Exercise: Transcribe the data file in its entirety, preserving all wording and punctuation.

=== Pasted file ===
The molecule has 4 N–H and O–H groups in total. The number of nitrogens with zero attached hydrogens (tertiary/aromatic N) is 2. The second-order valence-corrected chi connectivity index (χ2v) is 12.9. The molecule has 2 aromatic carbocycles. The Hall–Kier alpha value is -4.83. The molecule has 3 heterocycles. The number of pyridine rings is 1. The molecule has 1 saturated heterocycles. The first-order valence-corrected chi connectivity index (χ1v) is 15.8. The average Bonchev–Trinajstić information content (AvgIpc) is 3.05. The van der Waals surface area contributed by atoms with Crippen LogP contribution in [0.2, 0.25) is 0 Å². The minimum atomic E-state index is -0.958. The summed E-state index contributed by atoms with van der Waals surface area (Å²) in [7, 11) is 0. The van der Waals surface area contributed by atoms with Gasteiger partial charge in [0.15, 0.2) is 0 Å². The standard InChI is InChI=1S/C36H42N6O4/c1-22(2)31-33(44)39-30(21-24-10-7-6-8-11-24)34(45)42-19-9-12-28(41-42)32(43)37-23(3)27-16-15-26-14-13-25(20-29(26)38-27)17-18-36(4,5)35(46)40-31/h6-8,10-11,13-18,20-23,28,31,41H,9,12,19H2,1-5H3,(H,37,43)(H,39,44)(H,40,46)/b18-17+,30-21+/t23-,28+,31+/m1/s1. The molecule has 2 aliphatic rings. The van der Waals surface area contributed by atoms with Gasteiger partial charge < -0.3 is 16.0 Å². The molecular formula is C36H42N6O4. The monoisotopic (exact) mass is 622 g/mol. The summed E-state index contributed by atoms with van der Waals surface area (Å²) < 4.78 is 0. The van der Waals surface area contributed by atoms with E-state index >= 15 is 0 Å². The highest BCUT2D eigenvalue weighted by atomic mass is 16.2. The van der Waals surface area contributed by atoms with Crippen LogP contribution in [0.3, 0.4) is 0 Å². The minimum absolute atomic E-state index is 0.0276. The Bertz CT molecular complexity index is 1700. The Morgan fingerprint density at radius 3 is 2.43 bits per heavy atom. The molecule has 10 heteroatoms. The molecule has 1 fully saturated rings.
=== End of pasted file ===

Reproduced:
The molecule has 4 N–H and O–H groups in total. The number of nitrogens with zero attached hydrogens (tertiary/aromatic N) is 2. The second-order valence-corrected chi connectivity index (χ2v) is 12.9. The molecule has 2 aromatic carbocycles. The Hall–Kier alpha value is -4.83. The molecule has 3 heterocycles. The number of pyridine rings is 1. The molecule has 1 saturated heterocycles. The first-order valence-corrected chi connectivity index (χ1v) is 15.8. The average Bonchev–Trinajstić information content (AvgIpc) is 3.05. The van der Waals surface area contributed by atoms with Crippen LogP contribution in [0.2, 0.25) is 0 Å². The minimum atomic E-state index is -0.958. The summed E-state index contributed by atoms with van der Waals surface area (Å²) in [7, 11) is 0. The van der Waals surface area contributed by atoms with Gasteiger partial charge in [0.15, 0.2) is 0 Å². The standard InChI is InChI=1S/C36H42N6O4/c1-22(2)31-33(44)39-30(21-24-10-7-6-8-11-24)34(45)42-19-9-12-28(41-42)32(43)37-23(3)27-16-15-26-14-13-25(20-29(26)38-27)17-18-36(4,5)35(46)40-31/h6-8,10-11,13-18,20-23,28,31,41H,9,12,19H2,1-5H3,(H,37,43)(H,39,44)(H,40,46)/b18-17+,30-21+/t23-,28+,31+/m1/s1. The molecule has 2 aliphatic rings. The van der Waals surface area contributed by atoms with Gasteiger partial charge < -0.3 is 16.0 Å². The molecular formula is C36H42N6O4. The monoisotopic (exact) mass is 622 g/mol. The summed E-state index contributed by atoms with van der Waals surface area (Å²) < 4.78 is 0. The van der Waals surface area contributed by atoms with E-state index >= 15 is 0 Å². The highest BCUT2D eigenvalue weighted by atomic mass is 16.2. The van der Waals surface area contributed by atoms with Crippen LogP contribution in [0.3, 0.4) is 0 Å². The minimum absolute atomic E-state index is 0.0276. The Bertz CT molecular complexity index is 1700. The Morgan fingerprint density at radius 3 is 2.43 bits per heavy atom. The molecule has 10 heteroatoms. The molecule has 1 fully saturated rings.